How To Have Difficult Conversations with Employees

Uncomfortable conversations are difficult at the best of times and can be especially awkward at work. So how should you approach them as an employer?

As a business owner or manager communication with your employees is key. Learning to communicate clearly and effectively with staff can help considerably when having difficult conversations.

ProcessWorx clients receive free quarterly training on different HR and Safety topics, this quarter HR Advisor Stephanie Topp ran a training session on having difficult conversations with employees to help our clients do this. Below are some of the key takeaways on the topic.

Have an understanding of different communication styles

Understanding how other people communicate and what they value is an important first step to having effective conversations. Reflect and recognise in yourself what you value and how it affects your communication with others. For example, if you value logic, you may communicate more directly or factually than someone else who values connection and empathy.

It is important to consider these in all interactions with employees, most importantly difficult or awkward conversations. Not considering communication styles can lead to defensiveness or hostility with staff making conversations more challenging.

In summary, good communication with employees is fundamental, do your best to recognise that everyone communicates differently based on their values, and remember to be adaptable and fit your communication style to fit your audience.

Prepare for the conversation

Don’t go into any meeting blind, the first step for having a difficult conversation with an employee is to prepare beforehand. Set an objective for the meeting, what is the purpose of the conversation?  Ensure you have the relevant facts before you speak to the employee and prepare relevant documents beforehand. Reflect on the interpersonal and leadership skills you may need for the conversation and prepare for how the employee may react. You may need to notify the employee of the meeting in advance, this is essential for meetings regarding disciplinary action or investigations.

Have the conversation in private

Difficult conversations need to be handled with consideration and care. Ensure you have the conversation in a quiet, safe and private place so you are not overheard or interrupted. Remember that all documents and communication should be handled confidentially.

Participate in the conversation

When having the conversation be genuine and seek to understand the situation from the employees’ point of view. Go into the discussion with an open mind and don’t assume what the outcome will be. Use open-ended questions to encourage the employee to participate in the conversation, like “Can you tell me more about …” “Can you give me an example of…”. Once all of the viewpoints have been raised consider possible solutions with the employee. Consult with the employee to discuss viable solutions and plan your next steps. Remember as the manager it is your role to manage your emotions and understand your employee’s, remain calm, rational and objective.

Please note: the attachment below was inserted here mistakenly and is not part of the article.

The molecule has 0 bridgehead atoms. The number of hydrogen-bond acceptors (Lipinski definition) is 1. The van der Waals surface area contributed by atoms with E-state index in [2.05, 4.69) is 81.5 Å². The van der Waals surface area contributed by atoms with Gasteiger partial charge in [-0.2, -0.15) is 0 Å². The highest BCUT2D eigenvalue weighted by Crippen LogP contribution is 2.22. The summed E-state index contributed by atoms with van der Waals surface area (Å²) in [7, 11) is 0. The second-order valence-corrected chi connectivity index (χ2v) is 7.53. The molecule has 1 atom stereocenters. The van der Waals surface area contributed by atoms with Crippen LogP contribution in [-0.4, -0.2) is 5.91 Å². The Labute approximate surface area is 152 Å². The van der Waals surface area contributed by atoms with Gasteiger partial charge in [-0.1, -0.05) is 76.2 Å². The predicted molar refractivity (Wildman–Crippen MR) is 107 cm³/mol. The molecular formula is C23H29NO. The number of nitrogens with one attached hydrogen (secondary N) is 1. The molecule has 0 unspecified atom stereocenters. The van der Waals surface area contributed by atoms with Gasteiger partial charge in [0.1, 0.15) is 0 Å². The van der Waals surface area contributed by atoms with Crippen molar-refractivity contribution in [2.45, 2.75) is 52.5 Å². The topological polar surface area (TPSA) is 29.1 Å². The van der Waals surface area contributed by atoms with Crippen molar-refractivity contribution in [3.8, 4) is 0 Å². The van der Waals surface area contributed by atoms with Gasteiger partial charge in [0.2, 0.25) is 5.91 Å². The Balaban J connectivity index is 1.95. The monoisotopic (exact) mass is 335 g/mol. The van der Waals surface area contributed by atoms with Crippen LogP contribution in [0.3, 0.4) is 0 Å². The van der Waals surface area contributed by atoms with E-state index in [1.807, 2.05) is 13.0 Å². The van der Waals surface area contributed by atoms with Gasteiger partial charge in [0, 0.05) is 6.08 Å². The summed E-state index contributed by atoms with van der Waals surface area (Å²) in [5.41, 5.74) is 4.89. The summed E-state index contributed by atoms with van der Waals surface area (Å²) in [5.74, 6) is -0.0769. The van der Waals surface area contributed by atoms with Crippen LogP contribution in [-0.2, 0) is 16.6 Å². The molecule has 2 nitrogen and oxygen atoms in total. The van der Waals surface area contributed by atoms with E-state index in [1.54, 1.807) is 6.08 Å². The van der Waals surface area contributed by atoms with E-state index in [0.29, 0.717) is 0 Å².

Having difficult discussions with employees can be hard as a manager or business owner, especially in small close-knit organisations. The ProcessWorx team can offer support to businesses with employee issues. If you have queries about anything above and want advice personalised to your business, contact us on (08) 9316 9896, or email

Follow ProcessWorx on LinkedInFacebookInstagramYouTube, and Twitter to keep up with the latest HR and Safety news.

Written by Danielle McNamee


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Marisa Ross

HR Advisor

Marisa is an experienced and motivated HR professional with a strong HR generalist and business operations background with a focus on employee relations, performance management, leadership training & development, workers compensation & injury management, and employee retention. Marisa holds a Bachelor of Human Resource Management and a Bachelor of Behavioural Science with a minor in Counselling. Having worked in a variety of industries from SMEs to large blue-chip organisations, Marisa is passionate about enriching employee experience, employee retention, and building leadership capability in people management.

Aimee Grigson

Aimee Grigson

WHS Advisor

Aimee has a strong understanding of Workplace Health and Safety Legislation and standards and has extensive HSEQ experience in a number of industries. Aimee has a great ability to engage across all levels of organisation, including field teams, leadership and external stakeholders. Aimee ensures Health and Safety Management Systems are compliant to legislation, effectively implemented and understood by all. Aimee has a Certificate IV in Work Health and Safety and qualifications in auditing and incident investigations. Aimee is passionate about coaching and developing small businesses towards a positive safety culture.